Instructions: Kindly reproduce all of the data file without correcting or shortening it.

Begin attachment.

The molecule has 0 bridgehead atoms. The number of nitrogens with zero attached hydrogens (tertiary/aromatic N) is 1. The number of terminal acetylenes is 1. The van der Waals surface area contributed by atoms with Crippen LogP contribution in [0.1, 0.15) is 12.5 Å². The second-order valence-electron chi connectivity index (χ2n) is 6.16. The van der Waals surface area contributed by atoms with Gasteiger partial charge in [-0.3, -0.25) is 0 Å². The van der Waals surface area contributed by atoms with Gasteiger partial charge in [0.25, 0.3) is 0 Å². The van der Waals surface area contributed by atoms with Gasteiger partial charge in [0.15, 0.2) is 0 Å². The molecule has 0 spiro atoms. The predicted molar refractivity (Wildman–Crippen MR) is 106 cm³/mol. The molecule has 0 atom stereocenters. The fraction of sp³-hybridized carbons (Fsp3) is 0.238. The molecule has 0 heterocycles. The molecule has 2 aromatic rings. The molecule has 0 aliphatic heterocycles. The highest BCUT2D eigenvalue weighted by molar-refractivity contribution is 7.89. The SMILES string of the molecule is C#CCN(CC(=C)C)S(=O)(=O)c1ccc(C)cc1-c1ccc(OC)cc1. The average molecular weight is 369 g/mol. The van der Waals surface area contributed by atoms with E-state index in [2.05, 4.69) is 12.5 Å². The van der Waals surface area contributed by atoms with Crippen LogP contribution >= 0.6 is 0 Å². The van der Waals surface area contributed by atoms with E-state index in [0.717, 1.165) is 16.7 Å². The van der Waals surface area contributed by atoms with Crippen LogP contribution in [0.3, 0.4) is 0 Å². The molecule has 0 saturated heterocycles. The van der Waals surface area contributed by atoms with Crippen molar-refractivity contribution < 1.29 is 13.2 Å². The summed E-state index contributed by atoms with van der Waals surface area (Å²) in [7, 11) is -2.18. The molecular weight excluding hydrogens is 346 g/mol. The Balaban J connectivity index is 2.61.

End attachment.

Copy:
The molecule has 0 bridgehead atoms. The number of nitrogens with zero attached hydrogens (tertiary/aromatic N) is 1. The number of terminal acetylenes is 1. The van der Waals surface area contributed by atoms with Crippen LogP contribution in [0.1, 0.15) is 12.5 Å². The second-order valence-electron chi connectivity index (χ2n) is 6.16. The van der Waals surface area contributed by atoms with Gasteiger partial charge in [-0.3, -0.25) is 0 Å². The van der Waals surface area contributed by atoms with Gasteiger partial charge in [0.25, 0.3) is 0 Å². The van der Waals surface area contributed by atoms with Gasteiger partial charge in [0.15, 0.2) is 0 Å². The molecule has 0 spiro atoms. The predicted molar refractivity (Wildman–Crippen MR) is 106 cm³/mol. The molecule has 0 atom stereocenters. The fraction of sp³-hybridized carbons (Fsp3) is 0.238. The molecule has 0 heterocycles. The molecule has 2 aromatic rings. The molecule has 0 aliphatic heterocycles. The highest BCUT2D eigenvalue weighted by molar-refractivity contribution is 7.89. The SMILES string of the molecule is C#CCN(CC(=C)C)S(=O)(=O)c1ccc(C)cc1-c1ccc(OC)cc1. The average molecular weight is 369 g/mol. The van der Waals surface area contributed by atoms with E-state index in [2.05, 4.69) is 12.5 Å². The van der Waals surface area contributed by atoms with Crippen LogP contribution >= 0.6 is 0 Å². The van der Waals surface area contributed by atoms with E-state index in [0.717, 1.165) is 16.7 Å². The van der Waals surface area contributed by atoms with Crippen LogP contribution in [0.3, 0.4) is 0 Å². The molecule has 0 saturated heterocycles. The van der Waals surface area contributed by atoms with Crippen molar-refractivity contribution < 1.29 is 13.2 Å². The summed E-state index contributed by atoms with van der Waals surface area (Å²) in [7, 11) is -2.18. The molecular weight excluding hydrogens is 346 g/mol. The Balaban J connectivity index is 2.61.